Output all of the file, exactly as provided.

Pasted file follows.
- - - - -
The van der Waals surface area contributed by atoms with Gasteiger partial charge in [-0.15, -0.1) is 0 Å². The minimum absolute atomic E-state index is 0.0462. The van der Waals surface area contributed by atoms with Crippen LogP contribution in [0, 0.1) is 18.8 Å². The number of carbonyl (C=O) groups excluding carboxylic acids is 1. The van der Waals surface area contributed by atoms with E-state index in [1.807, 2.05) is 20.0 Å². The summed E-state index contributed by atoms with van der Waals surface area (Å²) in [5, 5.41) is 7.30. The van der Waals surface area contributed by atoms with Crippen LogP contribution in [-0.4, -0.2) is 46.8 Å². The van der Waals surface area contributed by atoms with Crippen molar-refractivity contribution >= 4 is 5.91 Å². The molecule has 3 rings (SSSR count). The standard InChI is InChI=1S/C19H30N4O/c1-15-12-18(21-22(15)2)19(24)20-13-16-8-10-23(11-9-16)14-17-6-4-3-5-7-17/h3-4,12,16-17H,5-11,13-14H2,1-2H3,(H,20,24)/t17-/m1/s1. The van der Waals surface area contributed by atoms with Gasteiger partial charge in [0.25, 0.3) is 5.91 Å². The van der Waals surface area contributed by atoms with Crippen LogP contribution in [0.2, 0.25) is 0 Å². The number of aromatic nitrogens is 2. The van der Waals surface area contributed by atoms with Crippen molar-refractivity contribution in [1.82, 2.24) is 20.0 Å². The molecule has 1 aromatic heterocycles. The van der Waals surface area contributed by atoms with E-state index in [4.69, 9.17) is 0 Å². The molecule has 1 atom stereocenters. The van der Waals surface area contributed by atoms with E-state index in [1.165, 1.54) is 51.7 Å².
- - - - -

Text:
The van der Waals surface area contributed by atoms with Gasteiger partial charge in [-0.15, -0.1) is 0 Å². The minimum absolute atomic E-state index is 0.0462. The van der Waals surface area contributed by atoms with Crippen LogP contribution in [0, 0.1) is 18.8 Å². The number of carbonyl (C=O) groups excluding carboxylic acids is 1. The van der Waals surface area contributed by atoms with E-state index in [1.807, 2.05) is 20.0 Å². The summed E-state index contributed by atoms with van der Waals surface area (Å²) in [5, 5.41) is 7.30. The van der Waals surface area contributed by atoms with Crippen LogP contribution in [-0.4, -0.2) is 46.8 Å². The van der Waals surface area contributed by atoms with Crippen molar-refractivity contribution >= 4 is 5.91 Å². The molecule has 3 rings (SSSR count). The standard InChI is InChI=1S/C19H30N4O/c1-15-12-18(21-22(15)2)19(24)20-13-16-8-10-23(11-9-16)14-17-6-4-3-5-7-17/h3-4,12,16-17H,5-11,13-14H2,1-2H3,(H,20,24)/t17-/m1/s1. The van der Waals surface area contributed by atoms with Gasteiger partial charge in [0.25, 0.3) is 5.91 Å². The van der Waals surface area contributed by atoms with Crippen LogP contribution in [0.2, 0.25) is 0 Å². The number of aromatic nitrogens is 2. The van der Waals surface area contributed by atoms with Crippen molar-refractivity contribution in [1.82, 2.24) is 20.0 Å². The molecule has 1 aromatic heterocycles. The van der Waals surface area contributed by atoms with E-state index in [4.69, 9.17) is 0 Å². The molecule has 1 atom stereocenters. The van der Waals surface area contributed by atoms with E-state index in [1.165, 1.54) is 51.7 Å².